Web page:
Wheelie bins are coming to the streets of Birmingham after the city secured a £29 million handout from the Government.
The wheelie bins will replace black bags for the vast majority of the 400,000 households in the city from next April following a successful bid to the Government’s £250 million weekly collection fund.
As well as guaranteeing the retention of weekly collections the council bosses believe that three wheelies for each house will help boost the city’s woeful 31 per cent recycling rates.
Residents will also benefit from a rewards scheme for recycling, based on a Nectar points system piloted in Erdington and Bournville last year and see 100,000 households with fortnightly recycling collections go weekly.
City bins chief councillor James McKay (Lab, Harborne) said: “I am thrilled that the Government has recognised the strength of our bid, and wants to work with us to bring transformational change to our waste collection services.
“Birmingham put forward an ambitious set of proposals that will preserve weekly waste collections, make our streets cleaner and help increase recycling rates. Now the Government has rallied behind our plans.
“We will shortly embark upon a period of public consultation over the details of the bid, to ensure we shape and introduce the best possible scheme for all citizens.”
The council is set to consult with residents over details of the scheme - including which streets or buildings may be exempt from wheelie bins - and preparing the ground for introduction starting in April next year.
But when the bid was first announced in the summer some residents voiced opposition - mainly saying their roads were not suitable.
Former Labour councillor Andy Foster said that his road in Selly Oak is unsuitable. “Here it won’t work. Unless it’s stuck on the front looking ugly, in a Conservation Area, and with everyone seeing what everyone else is dumping,” he said.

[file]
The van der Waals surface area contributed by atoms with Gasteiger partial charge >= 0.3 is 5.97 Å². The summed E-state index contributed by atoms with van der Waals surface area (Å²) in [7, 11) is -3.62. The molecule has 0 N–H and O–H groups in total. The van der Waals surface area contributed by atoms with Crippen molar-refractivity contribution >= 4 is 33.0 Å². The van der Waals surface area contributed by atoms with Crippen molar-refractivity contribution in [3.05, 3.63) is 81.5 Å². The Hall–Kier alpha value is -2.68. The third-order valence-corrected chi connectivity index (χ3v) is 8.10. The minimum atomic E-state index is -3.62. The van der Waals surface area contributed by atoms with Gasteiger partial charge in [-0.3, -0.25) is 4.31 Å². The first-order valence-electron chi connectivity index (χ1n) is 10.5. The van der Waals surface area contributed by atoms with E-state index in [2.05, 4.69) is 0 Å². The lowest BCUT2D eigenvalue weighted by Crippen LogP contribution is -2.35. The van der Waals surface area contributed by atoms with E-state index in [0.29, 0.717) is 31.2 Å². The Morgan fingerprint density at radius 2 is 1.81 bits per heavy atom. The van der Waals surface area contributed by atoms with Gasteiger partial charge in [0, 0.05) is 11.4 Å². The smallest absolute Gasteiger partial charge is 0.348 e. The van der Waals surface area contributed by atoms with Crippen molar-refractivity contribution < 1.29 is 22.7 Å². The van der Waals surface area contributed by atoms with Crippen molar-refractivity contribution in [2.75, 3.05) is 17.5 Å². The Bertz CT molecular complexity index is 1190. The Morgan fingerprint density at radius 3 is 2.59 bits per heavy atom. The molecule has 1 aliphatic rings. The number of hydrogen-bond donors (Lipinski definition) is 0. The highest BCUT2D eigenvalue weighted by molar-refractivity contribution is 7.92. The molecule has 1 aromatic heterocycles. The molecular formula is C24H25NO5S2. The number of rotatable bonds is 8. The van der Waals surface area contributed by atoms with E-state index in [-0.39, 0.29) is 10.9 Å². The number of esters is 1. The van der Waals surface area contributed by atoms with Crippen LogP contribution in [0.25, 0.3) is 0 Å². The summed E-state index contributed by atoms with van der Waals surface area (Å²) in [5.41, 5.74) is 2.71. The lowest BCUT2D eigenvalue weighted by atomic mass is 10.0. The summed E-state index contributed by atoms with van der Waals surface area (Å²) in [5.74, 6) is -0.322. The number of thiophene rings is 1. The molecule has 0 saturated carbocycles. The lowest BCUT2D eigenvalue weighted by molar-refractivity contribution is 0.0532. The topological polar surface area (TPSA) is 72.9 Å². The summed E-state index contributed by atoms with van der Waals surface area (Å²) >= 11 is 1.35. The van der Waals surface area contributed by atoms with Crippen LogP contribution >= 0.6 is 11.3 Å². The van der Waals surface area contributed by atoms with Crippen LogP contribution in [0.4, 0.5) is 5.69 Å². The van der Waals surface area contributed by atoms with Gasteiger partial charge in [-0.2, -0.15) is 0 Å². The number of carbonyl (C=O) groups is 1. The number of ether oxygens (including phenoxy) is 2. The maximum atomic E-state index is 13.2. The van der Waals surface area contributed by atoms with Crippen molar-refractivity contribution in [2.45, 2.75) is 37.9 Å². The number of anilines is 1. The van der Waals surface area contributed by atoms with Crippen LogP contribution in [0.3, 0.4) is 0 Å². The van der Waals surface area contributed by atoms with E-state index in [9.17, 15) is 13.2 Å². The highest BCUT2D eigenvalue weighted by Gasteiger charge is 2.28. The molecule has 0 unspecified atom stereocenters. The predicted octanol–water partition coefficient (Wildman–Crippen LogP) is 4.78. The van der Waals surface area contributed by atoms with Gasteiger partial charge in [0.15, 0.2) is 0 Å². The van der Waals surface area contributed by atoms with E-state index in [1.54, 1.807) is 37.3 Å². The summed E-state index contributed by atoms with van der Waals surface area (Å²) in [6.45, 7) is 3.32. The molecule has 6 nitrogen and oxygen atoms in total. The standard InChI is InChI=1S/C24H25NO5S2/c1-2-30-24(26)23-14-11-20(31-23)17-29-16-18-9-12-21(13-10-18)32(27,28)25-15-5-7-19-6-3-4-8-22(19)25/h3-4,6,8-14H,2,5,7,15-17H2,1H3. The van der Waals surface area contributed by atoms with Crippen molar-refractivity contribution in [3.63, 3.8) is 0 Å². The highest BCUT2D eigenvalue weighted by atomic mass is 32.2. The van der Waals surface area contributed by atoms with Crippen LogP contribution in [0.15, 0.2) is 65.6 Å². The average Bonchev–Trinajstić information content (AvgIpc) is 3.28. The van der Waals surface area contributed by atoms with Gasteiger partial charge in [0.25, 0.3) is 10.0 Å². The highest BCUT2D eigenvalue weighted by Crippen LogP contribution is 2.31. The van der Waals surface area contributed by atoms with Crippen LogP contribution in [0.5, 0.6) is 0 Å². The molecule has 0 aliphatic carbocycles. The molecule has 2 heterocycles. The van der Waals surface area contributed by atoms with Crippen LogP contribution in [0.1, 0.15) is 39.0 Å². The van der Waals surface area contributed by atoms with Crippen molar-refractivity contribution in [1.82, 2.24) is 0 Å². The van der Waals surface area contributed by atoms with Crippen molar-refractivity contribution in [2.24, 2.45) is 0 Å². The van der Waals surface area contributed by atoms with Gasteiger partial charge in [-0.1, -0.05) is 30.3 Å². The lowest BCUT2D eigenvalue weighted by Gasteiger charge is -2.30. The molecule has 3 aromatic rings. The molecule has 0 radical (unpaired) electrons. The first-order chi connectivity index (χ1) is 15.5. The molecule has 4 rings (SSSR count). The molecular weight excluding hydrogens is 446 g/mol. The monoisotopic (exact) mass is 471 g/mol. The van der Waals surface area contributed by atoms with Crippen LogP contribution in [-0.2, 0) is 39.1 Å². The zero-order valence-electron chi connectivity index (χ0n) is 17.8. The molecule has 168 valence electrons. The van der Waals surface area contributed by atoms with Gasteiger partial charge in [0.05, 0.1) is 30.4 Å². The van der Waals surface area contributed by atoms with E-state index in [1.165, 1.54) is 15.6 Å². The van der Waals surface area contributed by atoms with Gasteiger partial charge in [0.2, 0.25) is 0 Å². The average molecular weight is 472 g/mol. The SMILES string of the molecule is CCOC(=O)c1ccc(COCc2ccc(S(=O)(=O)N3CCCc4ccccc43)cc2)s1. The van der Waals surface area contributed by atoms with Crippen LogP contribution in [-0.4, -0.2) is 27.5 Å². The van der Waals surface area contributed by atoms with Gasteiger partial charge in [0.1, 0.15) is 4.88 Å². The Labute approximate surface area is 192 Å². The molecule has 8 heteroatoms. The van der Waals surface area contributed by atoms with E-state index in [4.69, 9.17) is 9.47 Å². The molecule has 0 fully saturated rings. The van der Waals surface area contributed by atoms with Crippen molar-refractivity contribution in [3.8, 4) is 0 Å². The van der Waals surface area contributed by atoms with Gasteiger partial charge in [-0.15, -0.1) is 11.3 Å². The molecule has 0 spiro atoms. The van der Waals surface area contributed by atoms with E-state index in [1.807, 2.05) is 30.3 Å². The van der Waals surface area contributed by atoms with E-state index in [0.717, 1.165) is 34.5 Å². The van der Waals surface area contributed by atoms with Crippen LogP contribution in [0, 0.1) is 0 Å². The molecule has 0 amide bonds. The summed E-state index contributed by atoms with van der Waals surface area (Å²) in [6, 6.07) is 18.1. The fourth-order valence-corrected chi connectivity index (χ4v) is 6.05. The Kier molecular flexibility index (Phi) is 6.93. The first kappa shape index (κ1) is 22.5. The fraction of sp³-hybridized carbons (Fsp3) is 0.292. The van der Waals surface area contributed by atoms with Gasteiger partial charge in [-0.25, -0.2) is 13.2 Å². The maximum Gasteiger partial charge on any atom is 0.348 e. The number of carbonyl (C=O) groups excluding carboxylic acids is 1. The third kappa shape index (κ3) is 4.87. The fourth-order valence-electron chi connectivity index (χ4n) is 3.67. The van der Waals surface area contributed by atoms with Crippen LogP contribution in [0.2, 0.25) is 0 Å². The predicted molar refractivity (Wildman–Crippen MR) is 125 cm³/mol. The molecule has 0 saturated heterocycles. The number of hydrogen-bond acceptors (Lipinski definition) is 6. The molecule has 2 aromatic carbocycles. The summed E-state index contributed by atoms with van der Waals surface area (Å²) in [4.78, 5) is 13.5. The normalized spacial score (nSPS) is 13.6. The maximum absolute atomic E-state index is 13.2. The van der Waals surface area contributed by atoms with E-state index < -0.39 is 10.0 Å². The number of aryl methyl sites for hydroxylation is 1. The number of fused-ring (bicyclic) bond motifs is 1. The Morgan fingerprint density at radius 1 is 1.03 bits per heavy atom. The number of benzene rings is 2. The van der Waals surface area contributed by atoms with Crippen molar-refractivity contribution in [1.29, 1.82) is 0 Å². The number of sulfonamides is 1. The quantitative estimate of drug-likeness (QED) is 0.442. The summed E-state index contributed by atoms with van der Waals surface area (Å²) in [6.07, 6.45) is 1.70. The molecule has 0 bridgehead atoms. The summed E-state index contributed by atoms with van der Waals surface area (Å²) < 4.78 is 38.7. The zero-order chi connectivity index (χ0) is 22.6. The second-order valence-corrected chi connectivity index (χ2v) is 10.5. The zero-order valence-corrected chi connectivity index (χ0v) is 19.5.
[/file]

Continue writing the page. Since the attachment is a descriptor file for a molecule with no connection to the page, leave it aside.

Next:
Opposition Liberal Democrat leader Paul Tilsley (Lib Dem, Sheldon) said: “It will have to be considered on a case by case basis.
"There are some parts of Birmingham that are plainly not suitable. Some houses are on steep hills and we have a rows of terraced houses where the only place to keep them is on the pavement.”
Previously the City Council has said that it expects between 90 and 95 per cent of properties to be suitable for wheelie bins - as is the experience in other cities.
Local Government Secretary Eric Pickles said the grants would guarantee weekly collections for millions of householders.
He said: “Every Englishman has a basic right to have their household rubbish taken away each and every week - it is the most visible council service people get.
"Yet under the previous administration weekly bin collections halved while their Council Tax bills doubled.
“Over six million families will breathe a sigh of relief tonight because we have put a stop to the fetid fortnightly rot and saved many weekly collections from extinction, all while increasing recycling rates by hundreds of thousands of tonnes to boot.”
The £29 million grant to Birmingham is the highest grant to any local authority and will pay for the bins, which cost about £15 each, and a new fleet of trucks to replace ageing dust carts.
The three bins will be one for general waste, one for recycling such as bottles, cans and paper, and one for garden waste. Most other West Midlands councils already use wheelie bins.
All councils given grants must guarantee weekly residual waste collection for five years.
• Solihull has been awarded almost £3 million to enable it to combine a number of separate recycling bins in one collection.
• Wolverhampton has £2.7 million for a recycling reward scheme
• Dudley has £1.8 million to pay for a reward scheme and new collections for plastic bottles and cardboard
• Sandwell has £1.6 million for recycling of batteries and nappies and a scheme giving rewards to schools and community groups.
Deputy leader of Sandwell Council Steve Eling said: "I am very pleased that we have been offered this cash but we did put in a good bid. This shows that Sandwell is at the cutting edge of collection and recycling services."